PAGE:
(OTTAWA, ON) – The Ontario Provincial Police (OPP), Canadian Anti-Fraud Centre (CAFC), Royal Canadian Mounted Police (RCMP) and Competition Bureau of Canada are launching the 19th edition of the Fraud Prevention Month (FPM).
This years’ FPM will focus on “Tricks of the trade: What’s in a fraudster’s toolbox?”. The campaign reflects a need to educate and equip Ontario consumers and businesses alike about some of the most common fraud techniques in the marketplace right now.
With all demographic groups being expected to use technology for many facets of their lives, Canadians are being increasingly targeted by cyber criminals.
“Fraud continues to devastate lives in Ontario and across this country, and the number of frauds being reported is on the rise. One of the best ways to combat fraudsters is to be armed with knowledge, information and awareness. I encourage everyone to learn the information and tips being made available to protect yourself, and to share these with your loved ones to help protect them. Together we can fight back and lessen the impact of fraud on our communities,” said Dominic Chong, Detective Superintendent, Director of Financial Crime Services, Anti-Rackets Branch & Serious Fraud Office, Ontario Provincial Police.
Being able to recognize these techniques will go a long way in helping to combat cyber enabled frauds. In the past decade, technology has completely transformed the fraud landscape, which is more widespread and sophisticated than ever before. With the public’s help we want to deliver information, tips and strategies for Ontarians to fight back.
In 2022, the CAFC received fraud reports totalling a staggering $530 million in victim losses. This was nearly a 40% increase from the 2021, unprecedented $380 million in losses. In 2021, approximately 75% of all reports the CAFC received were cyber enabled, and this is expected to increased year-over-year. It is estimated that only 5-10% of victims report scams and frauds to the CAFC or law enforcement.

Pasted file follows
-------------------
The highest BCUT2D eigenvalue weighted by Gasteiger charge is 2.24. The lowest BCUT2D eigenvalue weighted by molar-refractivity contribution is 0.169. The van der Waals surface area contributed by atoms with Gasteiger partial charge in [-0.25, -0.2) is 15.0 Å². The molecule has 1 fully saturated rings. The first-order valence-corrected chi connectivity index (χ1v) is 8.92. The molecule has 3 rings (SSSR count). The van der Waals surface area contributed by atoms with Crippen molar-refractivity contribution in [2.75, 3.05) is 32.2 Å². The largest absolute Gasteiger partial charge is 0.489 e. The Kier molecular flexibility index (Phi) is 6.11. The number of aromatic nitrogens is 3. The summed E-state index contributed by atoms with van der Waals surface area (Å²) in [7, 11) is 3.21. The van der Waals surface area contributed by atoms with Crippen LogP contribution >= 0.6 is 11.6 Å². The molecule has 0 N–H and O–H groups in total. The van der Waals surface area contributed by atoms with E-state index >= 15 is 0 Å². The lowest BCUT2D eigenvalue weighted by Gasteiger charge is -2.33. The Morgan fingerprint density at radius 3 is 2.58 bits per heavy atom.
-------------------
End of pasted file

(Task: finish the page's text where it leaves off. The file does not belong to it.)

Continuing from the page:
According to the CAFC, in 2022, the top frauds affecting Canadians on a daily basis were:
- Investment frauds represented $308 million in reported losses in 2022. Ontario victims reported losing over $136 million.
- Romance frauds represented $59 million in reported losses in 2022. Ontario victims reported losing over $20 million.
- Spear phishing frauds (Business Email Compromise) represented $58 million in reported losses in 2022. Ontario victims reported losing over $21.1 million.
- Service scams represented $20.5 million in reported losses in 2022. Ontario victims reported losing over $8.1 million.
- Extortion frauds represented $19 million in reported losses in 2022. Ontario victims reported losing over $4.8 million.
How fraudsters use technology
Fraudsters will create spoofed websites, will use spoofed telephone numbers using Voice over internet protocol (VoIP) to mimic legitimate numbers, will have victims download remote entry software providing access to devices and computers or send out phishing texts pretending to be businesses or governments offering refunds.
- Join the OPP in raising awareness in the month of March 2023. Our law partners will be posting social media tips, bulletins, and various other resources.
- On March 9, 2023, at 1 pm EST the OPP, CAFC, Binance Canada, Royal Bank of Canada, and Rogers Communications Inc., will be hosting a live chat to discuss tools fraudsters use to victimize Ontario residents. You can view this live chat on the OPP’s Twitter and Facebook.
Remember…if you fall victim to a fraud or know someone who has, contact your local police service to report the crime and report it to the CAFC at 1-888-495-8501 or online on the Fraud Reporting System (FRS), even if a financial loss did not occur.
Follow our social media, using hashtags #FPM2023, #FraudFridays, @canantifraud, #kNOwfraud, as we will be issuing social media posts every Friday during the month of March.